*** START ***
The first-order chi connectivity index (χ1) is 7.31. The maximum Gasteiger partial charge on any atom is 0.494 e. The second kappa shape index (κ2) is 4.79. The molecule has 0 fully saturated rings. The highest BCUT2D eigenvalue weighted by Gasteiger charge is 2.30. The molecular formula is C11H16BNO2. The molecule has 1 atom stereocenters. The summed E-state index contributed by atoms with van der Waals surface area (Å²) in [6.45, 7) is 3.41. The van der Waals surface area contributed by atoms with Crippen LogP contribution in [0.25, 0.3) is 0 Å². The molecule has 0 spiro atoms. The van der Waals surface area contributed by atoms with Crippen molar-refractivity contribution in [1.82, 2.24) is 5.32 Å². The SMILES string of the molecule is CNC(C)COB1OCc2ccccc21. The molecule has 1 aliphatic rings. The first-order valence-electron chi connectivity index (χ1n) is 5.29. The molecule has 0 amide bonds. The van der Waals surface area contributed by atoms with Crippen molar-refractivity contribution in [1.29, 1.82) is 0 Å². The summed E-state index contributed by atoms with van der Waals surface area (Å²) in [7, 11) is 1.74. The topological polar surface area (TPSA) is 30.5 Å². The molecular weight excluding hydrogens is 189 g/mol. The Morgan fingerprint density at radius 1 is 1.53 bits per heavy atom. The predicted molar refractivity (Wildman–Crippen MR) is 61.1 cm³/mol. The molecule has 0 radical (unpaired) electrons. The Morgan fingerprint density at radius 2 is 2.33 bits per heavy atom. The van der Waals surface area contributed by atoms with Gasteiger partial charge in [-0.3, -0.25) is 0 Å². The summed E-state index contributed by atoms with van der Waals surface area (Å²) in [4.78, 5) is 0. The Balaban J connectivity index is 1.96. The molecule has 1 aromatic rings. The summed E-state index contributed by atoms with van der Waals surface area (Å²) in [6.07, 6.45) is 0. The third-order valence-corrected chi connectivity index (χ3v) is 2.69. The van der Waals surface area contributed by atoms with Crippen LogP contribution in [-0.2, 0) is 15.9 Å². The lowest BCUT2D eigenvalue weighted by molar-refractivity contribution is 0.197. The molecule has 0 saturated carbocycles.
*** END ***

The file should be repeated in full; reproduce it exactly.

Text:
The first-order chi connectivity index (χ1) is 7.31. The maximum Gasteiger partial charge on any atom is 0.494 e. The second kappa shape index (κ2) is 4.79. The molecule has 0 fully saturated rings. The highest BCUT2D eigenvalue weighted by Gasteiger charge is 2.30. The molecular formula is C11H16BNO2. The molecule has 1 atom stereocenters. The summed E-state index contributed by atoms with van der Waals surface area (Å²) in [6.45, 7) is 3.41. The van der Waals surface area contributed by atoms with Crippen LogP contribution in [0.25, 0.3) is 0 Å². The molecule has 0 spiro atoms. The van der Waals surface area contributed by atoms with Crippen molar-refractivity contribution in [1.82, 2.24) is 5.32 Å². The SMILES string of the molecule is CNC(C)COB1OCc2ccccc21. The molecule has 1 aliphatic rings. The first-order valence-electron chi connectivity index (χ1n) is 5.29. The molecule has 0 amide bonds. The van der Waals surface area contributed by atoms with Crippen molar-refractivity contribution in [1.29, 1.82) is 0 Å². The summed E-state index contributed by atoms with van der Waals surface area (Å²) in [7, 11) is 1.74. The topological polar surface area (TPSA) is 30.5 Å². The molecular weight excluding hydrogens is 189 g/mol. The Morgan fingerprint density at radius 1 is 1.53 bits per heavy atom. The predicted molar refractivity (Wildman–Crippen MR) is 61.1 cm³/mol. The molecule has 0 radical (unpaired) electrons. The Morgan fingerprint density at radius 2 is 2.33 bits per heavy atom. The van der Waals surface area contributed by atoms with Gasteiger partial charge in [-0.3, -0.25) is 0 Å². The summed E-state index contributed by atoms with van der Waals surface area (Å²) in [4.78, 5) is 0. The Balaban J connectivity index is 1.96. The molecule has 1 aromatic rings. The summed E-state index contributed by atoms with van der Waals surface area (Å²) in [6.07, 6.45) is 0. The third-order valence-corrected chi connectivity index (χ3v) is 2.69. The van der Waals surface area contributed by atoms with Crippen LogP contribution in [-0.2, 0) is 15.9 Å². The lowest BCUT2D eigenvalue weighted by molar-refractivity contribution is 0.197. The molecule has 0 saturated carbocycles.